DNS Server Pools

DNS Server Pools


In designate we support the concept of multiple “pools” of DNS Servers.

This allows operators to scale out their DNS Service by adding more pools, avoiding the scalling problems that some DNS servers have for number of zones, and the total number of records hosted by a single server.

This also allows providers to have tiers of service (i.e. the difference between GOLD vs SILVER tiers may be the number of DNS Servers, and how they are distributed around the world.)

In a private cloud situation, it allows operators to separate internal and external facing zones.

To help users create zones on the correct pool we have a “scheduler” that is responsible for examining the zone being created and the pools that are available for use, and matching the zone to a pool.

The filters are pluggable (i.e. operator replaceable) and all follow a simple interface.

The zones are matched using “zone attributes” and “pool attributes”. These are key: value pairs that are attached to the zone when it is being created, and the pool. The pool attributes can be updated by the operator in the future, but it will not trigger zones to be moved from one pool to another.


Currently the only zone attribute that is accepted is the pool_id attribute. As more filters are merged there will be support for dynamic filters.

Target vs. Nameserver

One thing that can be confusing about pools is the differentiation between a target and a nameserver. The target is where Designate will try to write the change, while a namserver is where Designate checks that the change exists.

A great example of this is bind’s stealth master system. In this configuration, there could be a stealth master that you configure as your target and a set of slaves pointed to that master as your nameservers. Designate will write to the master and then look for the changes on the slaves before considering the change active.

Another example would be where Designate uses an API backend such as DynDNS or even another Designate instance. In this situation, you will typically have a single target with a set of nameservers to test that meet your requirements.

Yet another example is when using a Designate agent. In this scenario your agent instances are the targets and the nameservers the agent updates would be checked for the correct information.

Managing Pools

In mitaka we moved the method of updating pools to a CLI in designate-manage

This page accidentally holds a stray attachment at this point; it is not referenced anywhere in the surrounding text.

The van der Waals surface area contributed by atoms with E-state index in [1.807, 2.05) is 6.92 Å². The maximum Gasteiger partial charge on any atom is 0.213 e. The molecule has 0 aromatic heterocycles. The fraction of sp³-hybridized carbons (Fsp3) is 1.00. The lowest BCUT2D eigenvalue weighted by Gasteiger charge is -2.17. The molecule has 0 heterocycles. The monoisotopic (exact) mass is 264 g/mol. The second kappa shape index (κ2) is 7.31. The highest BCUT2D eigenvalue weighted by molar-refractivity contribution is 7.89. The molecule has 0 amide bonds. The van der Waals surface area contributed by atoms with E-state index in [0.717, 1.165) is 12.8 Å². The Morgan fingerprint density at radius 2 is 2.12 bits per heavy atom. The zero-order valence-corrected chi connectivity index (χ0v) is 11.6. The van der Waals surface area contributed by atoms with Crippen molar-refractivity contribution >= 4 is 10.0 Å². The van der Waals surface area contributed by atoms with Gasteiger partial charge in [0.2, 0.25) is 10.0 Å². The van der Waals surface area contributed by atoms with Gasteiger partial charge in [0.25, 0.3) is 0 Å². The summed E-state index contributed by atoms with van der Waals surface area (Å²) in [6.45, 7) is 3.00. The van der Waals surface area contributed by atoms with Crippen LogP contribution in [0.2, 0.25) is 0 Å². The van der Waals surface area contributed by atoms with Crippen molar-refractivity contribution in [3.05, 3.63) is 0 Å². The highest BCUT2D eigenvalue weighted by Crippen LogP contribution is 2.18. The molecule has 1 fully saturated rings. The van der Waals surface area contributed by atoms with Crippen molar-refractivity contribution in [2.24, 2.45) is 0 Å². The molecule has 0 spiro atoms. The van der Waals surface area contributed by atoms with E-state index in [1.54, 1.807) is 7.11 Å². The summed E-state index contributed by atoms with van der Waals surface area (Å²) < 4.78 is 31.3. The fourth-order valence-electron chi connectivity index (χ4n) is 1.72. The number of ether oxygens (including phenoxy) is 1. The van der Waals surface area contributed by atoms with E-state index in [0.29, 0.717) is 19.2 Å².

There is a YAML file that defines the pool, and is used to load this information into the database.


- name: default
  # The name is immutable. There will be no option to change the name after
  # creation and the only way will to change it will be to delete it
  # (and all zones associated with it) and recreate it.
  description: Default PowerDNS Pool

  # Attributes are Key:Value pairs that describe the pool. for example the level
  # of service (i.e. service_tier:GOLD), capabilities (i.e. anycast: true) or
  # other metadata. Users can use this information to point their zones to the
  # correct pool
  attributes: {}

  # List out the NS records for zones hosted within this pool
    - hostname: ns1-1.example.org.
      priority: 1
    - hostname: ns1-2.example.org.
      priority: 2

  # List out the nameservers for this pool. These are the actual PowerDNS
  # servers. We use these to verify changes have propagated to all nameservers.
    - host:
      port: 53

  # List out the targets for this pool. For PowerDNS, this is the database
  # (or databases, if you deploy a separate DB for each PowerDNS server)
    - type: powerdns
      description: PowerDNS Database Cluster

      # List out the designate-mdns servers from which PowerDNS servers should
      # request zone transfers (AXFRs) from.
        - host:
          port: 5354

      # PowerDNS Configuration options
        port: 53
        connection: 'mysql+pymysql://designate:password@'

  # Optional list of additional IP/Port's for which designate-mdns will send
  # DNS NOTIFY packets to
   - host:
     port: 53

Designate Manage Pools Command Reference

Update Pools Information

designate-manage pool update [options]
--file Input file (Default: /etc/designate/pools.yaml)
--dry_run Simulate an update. (Default: False)
--delete Delete Pools that are not in the input file (Defaults: False)


Running with --delete True can be extremely dangerous.
It will delete any pools that are not in the supplied YAML file, and any
zones that are in that Pool.
Before running with --delete True we recommend operators run with
--delete True --dry_run True to view the outcome.

Generate YAML File

designate-manage pool generate_file [options]
--file YAML file output too (Default: /etc/designate/pools.yaml)

Generate YAML File from Liberty Config

designate-manage pool export_from_config [options]
--file YAML file output too (Default: /etc/designate/pools.yaml)
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